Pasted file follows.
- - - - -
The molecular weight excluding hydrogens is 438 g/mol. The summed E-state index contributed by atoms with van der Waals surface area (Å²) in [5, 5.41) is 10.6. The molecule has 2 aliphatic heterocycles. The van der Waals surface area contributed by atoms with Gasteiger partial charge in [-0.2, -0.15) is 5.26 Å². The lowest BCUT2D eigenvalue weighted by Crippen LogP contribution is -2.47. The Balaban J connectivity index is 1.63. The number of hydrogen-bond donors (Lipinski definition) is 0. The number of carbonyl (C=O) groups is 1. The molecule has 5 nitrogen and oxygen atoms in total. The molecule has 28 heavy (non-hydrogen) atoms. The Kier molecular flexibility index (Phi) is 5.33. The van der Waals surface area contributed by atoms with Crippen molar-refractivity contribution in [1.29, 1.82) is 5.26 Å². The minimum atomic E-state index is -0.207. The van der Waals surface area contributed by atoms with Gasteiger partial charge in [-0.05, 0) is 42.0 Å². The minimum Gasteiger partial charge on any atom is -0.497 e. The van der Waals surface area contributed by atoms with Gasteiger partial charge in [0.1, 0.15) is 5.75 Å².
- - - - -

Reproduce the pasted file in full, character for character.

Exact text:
The molecular weight excluding hydrogens is 438 g/mol. The summed E-state index contributed by atoms with van der Waals surface area (Å²) in [5, 5.41) is 10.6. The molecule has 2 aliphatic heterocycles. The van der Waals surface area contributed by atoms with Gasteiger partial charge in [-0.2, -0.15) is 5.26 Å². The lowest BCUT2D eigenvalue weighted by Crippen LogP contribution is -2.47. The Balaban J connectivity index is 1.63. The number of hydrogen-bond donors (Lipinski definition) is 0. The number of carbonyl (C=O) groups is 1. The molecule has 5 nitrogen and oxygen atoms in total. The molecule has 28 heavy (non-hydrogen) atoms. The Kier molecular flexibility index (Phi) is 5.33. The van der Waals surface area contributed by atoms with Crippen molar-refractivity contribution in [1.29, 1.82) is 5.26 Å². The minimum atomic E-state index is -0.207. The van der Waals surface area contributed by atoms with Gasteiger partial charge in [-0.05, 0) is 42.0 Å². The minimum Gasteiger partial charge on any atom is -0.497 e. The van der Waals surface area contributed by atoms with Gasteiger partial charge in [0.1, 0.15) is 5.75 Å².